We talk a lot about brand love – customers feeling a visceral connection to the values a business embodies. Far from jargon, it’s a very real, highly prized force. How does it relate to a loyalty program, though?

Well, in today’s deeply interconnected world, shoppers are making more informed, value-driven decisions than ever before, and credibility is now a brand’s primary oxygen supply. (Explains David Attenborough’s record-breaking Instagram debut).

To survive, businesses need to prioritise trading in meaningful emotional currency on a cellular level, because a good deal alone won’t win customers’ trust – not anymore. 

That’s where the loyalty program steps in. What better way to foster connection than to recognise allegiance with genuine, value-aligned rewards?

The benefits of a customer loyalty program

More than 70% of us are likelier to recommend a business if it has a great loyalty program. A quiet yet potent driver of brand-shopper bonding, its impact extends far beyond a nice punch card and a free cup of coffee.

Here are 3 reasons why:

1. It deepens the brand-customer relationship

As we’ve mentioned before, emotionally engaged customers have a 306% greater lifetime value to brands. The thing is, building any meaningful relationship takes time80% of customers state that they develop brand loyalty incrementally over time, thanks to positive experiences with good service, products, feedback, and more. 

A loyalty program is a perfect vehicle for keeping customers connected at each stage in the buying cycle, gradually elevating the union beyond what is merely transactional and incentivising continued commitment. It gives you every excuse to keep the conversation going.

Handshake

By offering rewards that chime with shoppers’ values, you provide them with more than a product or service: you instil a sense of participation and mutuality

2. It generates social proof

A loyalty program motivates customers to become promotional mouthpieces, from telling family and friends about the perks (and referring them) to writing authentic, persuasive online reviews.

We know how crucial social proof is to winning new customers, with recommendations from personal acquaintances being deemed the most credible form of advertising – 88% of us trust online reviews just as much.

3. It saves you money

Winning a new customer can cost you five times more than nurturing and retaining a current one, so it pays to make your audience feel special. After all, 77% of customers have remained in committed relationships with their favourite brands for a decade or more. 

Customer reviewing a loyalty program

A loyalty program taps into our innate sense of reciprocity – when someone does us a favour, we feel duty-bound to do something decent in return.

By rewarding your customers each time they shop with you, you give them a reason to keep coming back – again and again. Better still, you cultivate plenty of user-generated (and totally free) marketing, in the form of glowing reviews and ratings.

Creating your own customer loyalty program 

Not all loyalty programs are created equal. To make yours a success, consider the following:

Provide genuine value

Ideally, rewards will tie in with the values driving your brand as a whole – the same values that drew customers to you in the first place. For example, an ethical beauty company could complement a fair, points-based reward system with bonuses such as donations to select environmental causes and partnerships that allow for discounts on aligned eco-friendly brands.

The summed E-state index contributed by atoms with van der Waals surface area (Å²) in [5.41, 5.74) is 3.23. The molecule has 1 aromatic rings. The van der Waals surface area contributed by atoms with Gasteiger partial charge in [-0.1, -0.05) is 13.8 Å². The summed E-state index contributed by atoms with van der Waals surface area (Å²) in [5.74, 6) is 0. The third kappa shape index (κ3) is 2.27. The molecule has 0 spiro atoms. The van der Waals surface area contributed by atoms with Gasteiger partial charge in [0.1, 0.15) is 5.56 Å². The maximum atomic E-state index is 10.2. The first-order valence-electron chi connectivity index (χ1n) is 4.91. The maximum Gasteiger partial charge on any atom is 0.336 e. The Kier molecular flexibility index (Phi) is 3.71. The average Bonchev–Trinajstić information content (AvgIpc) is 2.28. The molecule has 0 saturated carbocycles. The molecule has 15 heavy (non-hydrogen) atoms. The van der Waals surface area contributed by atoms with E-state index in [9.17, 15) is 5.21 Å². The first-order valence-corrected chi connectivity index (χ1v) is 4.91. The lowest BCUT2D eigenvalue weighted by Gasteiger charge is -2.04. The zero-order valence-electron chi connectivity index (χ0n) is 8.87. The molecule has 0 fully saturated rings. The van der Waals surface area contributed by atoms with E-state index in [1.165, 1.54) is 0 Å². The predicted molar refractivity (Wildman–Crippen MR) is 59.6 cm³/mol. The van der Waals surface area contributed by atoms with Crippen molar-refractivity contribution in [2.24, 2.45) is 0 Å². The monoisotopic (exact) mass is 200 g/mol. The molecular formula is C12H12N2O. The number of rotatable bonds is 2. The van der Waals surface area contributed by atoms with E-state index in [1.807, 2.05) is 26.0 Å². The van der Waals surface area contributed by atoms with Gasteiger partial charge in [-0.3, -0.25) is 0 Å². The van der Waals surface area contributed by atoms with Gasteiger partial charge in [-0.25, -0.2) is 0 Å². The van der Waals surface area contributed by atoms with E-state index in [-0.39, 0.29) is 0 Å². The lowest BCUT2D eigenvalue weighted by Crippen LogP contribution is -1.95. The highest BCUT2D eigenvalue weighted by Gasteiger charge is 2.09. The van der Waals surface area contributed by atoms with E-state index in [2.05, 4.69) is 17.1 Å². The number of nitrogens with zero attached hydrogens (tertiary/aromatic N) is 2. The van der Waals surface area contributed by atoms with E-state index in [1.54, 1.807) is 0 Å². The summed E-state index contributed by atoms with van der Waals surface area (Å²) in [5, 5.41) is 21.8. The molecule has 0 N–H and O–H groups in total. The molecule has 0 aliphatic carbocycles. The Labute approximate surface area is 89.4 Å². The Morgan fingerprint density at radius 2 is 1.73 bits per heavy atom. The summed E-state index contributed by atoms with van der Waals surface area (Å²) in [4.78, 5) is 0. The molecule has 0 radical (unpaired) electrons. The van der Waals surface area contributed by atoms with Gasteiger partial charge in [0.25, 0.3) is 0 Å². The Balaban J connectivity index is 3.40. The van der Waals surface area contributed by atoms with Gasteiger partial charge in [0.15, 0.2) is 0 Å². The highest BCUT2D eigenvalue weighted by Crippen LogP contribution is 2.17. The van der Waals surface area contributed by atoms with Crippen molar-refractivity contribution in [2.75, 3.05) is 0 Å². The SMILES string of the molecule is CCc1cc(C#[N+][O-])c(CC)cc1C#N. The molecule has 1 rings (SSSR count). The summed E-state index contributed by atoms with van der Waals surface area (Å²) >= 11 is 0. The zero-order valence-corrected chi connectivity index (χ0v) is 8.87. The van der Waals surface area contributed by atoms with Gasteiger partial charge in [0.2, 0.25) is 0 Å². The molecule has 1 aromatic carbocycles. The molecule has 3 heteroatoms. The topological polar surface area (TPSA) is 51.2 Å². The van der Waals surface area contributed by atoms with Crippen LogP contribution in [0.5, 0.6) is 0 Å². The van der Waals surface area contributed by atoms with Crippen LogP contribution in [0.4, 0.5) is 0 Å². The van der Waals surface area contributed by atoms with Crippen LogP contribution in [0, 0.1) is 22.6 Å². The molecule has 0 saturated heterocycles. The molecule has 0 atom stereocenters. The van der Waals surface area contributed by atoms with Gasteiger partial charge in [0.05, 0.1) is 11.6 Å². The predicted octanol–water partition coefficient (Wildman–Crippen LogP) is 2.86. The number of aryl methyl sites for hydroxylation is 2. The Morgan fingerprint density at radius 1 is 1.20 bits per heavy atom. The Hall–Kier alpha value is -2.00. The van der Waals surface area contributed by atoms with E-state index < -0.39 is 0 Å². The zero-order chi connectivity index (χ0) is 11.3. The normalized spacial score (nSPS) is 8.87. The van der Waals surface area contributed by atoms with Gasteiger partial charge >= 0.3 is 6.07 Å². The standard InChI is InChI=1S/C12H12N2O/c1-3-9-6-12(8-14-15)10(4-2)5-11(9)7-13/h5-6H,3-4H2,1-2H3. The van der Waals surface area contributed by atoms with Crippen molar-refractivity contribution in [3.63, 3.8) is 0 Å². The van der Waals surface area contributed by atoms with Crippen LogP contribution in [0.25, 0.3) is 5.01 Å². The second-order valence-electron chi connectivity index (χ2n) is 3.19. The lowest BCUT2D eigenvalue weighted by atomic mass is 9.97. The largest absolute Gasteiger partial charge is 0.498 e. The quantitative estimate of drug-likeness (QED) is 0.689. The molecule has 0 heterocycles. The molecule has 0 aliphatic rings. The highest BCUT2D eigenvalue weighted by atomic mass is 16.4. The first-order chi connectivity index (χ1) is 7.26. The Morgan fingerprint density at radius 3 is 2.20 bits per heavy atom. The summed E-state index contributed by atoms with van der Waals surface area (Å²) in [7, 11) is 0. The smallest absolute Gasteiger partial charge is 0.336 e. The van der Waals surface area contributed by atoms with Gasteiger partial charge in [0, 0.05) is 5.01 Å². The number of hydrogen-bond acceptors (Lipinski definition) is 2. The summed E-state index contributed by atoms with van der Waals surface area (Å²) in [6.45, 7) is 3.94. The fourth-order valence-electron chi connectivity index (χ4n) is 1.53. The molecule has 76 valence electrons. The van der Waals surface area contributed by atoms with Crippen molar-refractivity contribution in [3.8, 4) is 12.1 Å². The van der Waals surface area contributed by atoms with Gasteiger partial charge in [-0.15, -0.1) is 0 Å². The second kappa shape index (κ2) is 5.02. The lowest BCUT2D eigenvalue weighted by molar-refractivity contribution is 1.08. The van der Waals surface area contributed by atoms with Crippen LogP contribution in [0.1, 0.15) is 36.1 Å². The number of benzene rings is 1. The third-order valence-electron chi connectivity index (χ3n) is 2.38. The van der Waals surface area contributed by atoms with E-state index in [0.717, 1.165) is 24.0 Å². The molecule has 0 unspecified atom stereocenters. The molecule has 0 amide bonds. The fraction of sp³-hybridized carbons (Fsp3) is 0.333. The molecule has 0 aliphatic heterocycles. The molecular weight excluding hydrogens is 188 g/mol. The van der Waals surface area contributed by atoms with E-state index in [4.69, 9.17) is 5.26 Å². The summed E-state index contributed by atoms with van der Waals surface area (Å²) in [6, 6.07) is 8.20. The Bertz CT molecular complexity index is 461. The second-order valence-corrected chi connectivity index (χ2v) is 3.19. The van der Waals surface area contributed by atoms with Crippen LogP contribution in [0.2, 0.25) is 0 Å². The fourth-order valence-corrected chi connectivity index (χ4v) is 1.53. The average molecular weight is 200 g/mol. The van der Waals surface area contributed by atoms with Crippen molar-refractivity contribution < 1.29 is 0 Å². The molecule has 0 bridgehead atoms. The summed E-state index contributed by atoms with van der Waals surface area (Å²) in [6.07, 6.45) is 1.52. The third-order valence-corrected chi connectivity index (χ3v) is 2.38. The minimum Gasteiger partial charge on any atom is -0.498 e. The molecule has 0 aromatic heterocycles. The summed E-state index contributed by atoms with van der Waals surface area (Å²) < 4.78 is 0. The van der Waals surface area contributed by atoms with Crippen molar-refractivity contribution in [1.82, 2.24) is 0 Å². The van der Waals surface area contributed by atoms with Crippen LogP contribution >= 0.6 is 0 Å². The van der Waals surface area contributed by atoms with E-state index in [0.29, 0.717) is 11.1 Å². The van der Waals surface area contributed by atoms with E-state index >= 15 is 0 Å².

Customer loyalty program gift

Cater to different customers

Personalisation is now a pre-requisite for a satisfying customer experience 84% of us say that being treated like a person, not a number, exerts a tectonic influence on the degree of loyalty we feel to a brand. 

It’s smart to tailor your rewards to fit shopper tastes; this can be done in several ways, from offering targeted discounts or gifts to providing early access to new products.

Construct clear visual and written cues

Points aren’t particularly appealing unless their value is tangible – no smoke and mirrors. If you’re including points in your loyalty program, clearly communicate their monetary worth, so customers enjoy the satisfaction of knowing what they’ve earned each time they shop with you.

Visual signifiers such as physical or digital loyalty cards and displays of points on customer accounts help enhance a sense of concrete value exchange. 

Starbucks loyalty card

Give it a memorable name

Able to swing the pendulum from indifference to interest, the name of your loyalty program is far from insignificant. In fact, it’s a critical selling point. 

Customers are borderline immune to the basic promise of offers and discounts – they’re bombarded with less than valuable ‘deals’ every day. To inflect your offering with a touch of genuine intrigue, pick a compelling name that speaks of more than generic perks.

Be flexible with your rewards

A consistent, multi-channel experience is now the baseline for strong branding – customers expect it. It makes sense then that rewards should flex to recognise the range of actions a shopper could take, from referring a friend to sharing a blog post or downloading your app. Try to acknowledge engagement in all its forms. 

Loyalty program card payment

Make joining easy

Welcome discounts, email marketing, free trials, push notifications… try to build loyalty program enrolment into your customer journey wherever you can. 

Ensure copy and visuals are exact and impactful, outlining the perks of joining and facilitating easy sign-ups. 

Getting started on your loyalty program

If you’re looking to instil brand love in customers and prospects, a well-conceived loyalty program can act as a solid building block.

Not sure where to start? We can help. To discuss next steps, please get in touch.

Written by. Amalie Bleackley

Amalie Bleackley